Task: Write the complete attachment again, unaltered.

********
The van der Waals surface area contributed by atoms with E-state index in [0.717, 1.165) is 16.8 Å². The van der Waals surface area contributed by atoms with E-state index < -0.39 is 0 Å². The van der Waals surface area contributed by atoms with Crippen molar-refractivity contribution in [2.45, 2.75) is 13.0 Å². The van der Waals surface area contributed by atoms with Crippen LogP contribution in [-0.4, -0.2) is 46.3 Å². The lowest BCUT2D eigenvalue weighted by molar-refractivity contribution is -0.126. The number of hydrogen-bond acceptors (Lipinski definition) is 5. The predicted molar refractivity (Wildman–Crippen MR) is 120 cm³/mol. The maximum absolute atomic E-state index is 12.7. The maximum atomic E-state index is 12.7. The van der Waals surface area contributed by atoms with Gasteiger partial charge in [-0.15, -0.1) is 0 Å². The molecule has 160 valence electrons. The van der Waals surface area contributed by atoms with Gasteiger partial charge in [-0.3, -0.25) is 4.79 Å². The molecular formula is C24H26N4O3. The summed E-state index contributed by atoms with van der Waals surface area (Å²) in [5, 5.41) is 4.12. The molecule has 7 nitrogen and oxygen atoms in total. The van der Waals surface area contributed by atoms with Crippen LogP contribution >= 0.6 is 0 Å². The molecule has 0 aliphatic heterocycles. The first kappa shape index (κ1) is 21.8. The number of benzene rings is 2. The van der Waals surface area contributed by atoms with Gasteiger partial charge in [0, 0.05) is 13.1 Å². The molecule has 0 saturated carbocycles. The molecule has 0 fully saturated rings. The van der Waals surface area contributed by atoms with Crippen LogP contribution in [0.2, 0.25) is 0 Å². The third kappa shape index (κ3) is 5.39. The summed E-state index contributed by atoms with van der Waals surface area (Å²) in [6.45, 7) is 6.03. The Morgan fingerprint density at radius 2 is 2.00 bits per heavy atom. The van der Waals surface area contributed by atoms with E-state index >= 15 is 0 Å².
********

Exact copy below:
The van der Waals surface area contributed by atoms with E-state index in [0.717, 1.165) is 16.8 Å². The van der Waals surface area contributed by atoms with E-state index < -0.39 is 0 Å². The van der Waals surface area contributed by atoms with Crippen molar-refractivity contribution in [2.45, 2.75) is 13.0 Å². The van der Waals surface area contributed by atoms with Crippen LogP contribution in [-0.4, -0.2) is 46.3 Å². The lowest BCUT2D eigenvalue weighted by molar-refractivity contribution is -0.126. The number of hydrogen-bond acceptors (Lipinski definition) is 5. The predicted molar refractivity (Wildman–Crippen MR) is 120 cm³/mol. The maximum absolute atomic E-state index is 12.7. The maximum atomic E-state index is 12.7. The van der Waals surface area contributed by atoms with Gasteiger partial charge in [-0.15, -0.1) is 0 Å². The molecule has 160 valence electrons. The van der Waals surface area contributed by atoms with Gasteiger partial charge in [-0.3, -0.25) is 4.79 Å². The molecular formula is C24H26N4O3. The summed E-state index contributed by atoms with van der Waals surface area (Å²) in [5, 5.41) is 4.12. The molecule has 7 nitrogen and oxygen atoms in total. The van der Waals surface area contributed by atoms with Crippen LogP contribution >= 0.6 is 0 Å². The molecule has 0 aliphatic heterocycles. The first kappa shape index (κ1) is 21.8. The number of benzene rings is 2. The van der Waals surface area contributed by atoms with Gasteiger partial charge in [0, 0.05) is 13.1 Å². The molecule has 0 saturated carbocycles. The molecule has 0 fully saturated rings. The van der Waals surface area contributed by atoms with Crippen LogP contribution in [0.2, 0.25) is 0 Å². The third kappa shape index (κ3) is 5.39. The summed E-state index contributed by atoms with van der Waals surface area (Å²) in [6.45, 7) is 6.03. The Morgan fingerprint density at radius 2 is 2.00 bits per heavy atom. The van der Waals surface area contributed by atoms with E-state index >= 15 is 0 Å².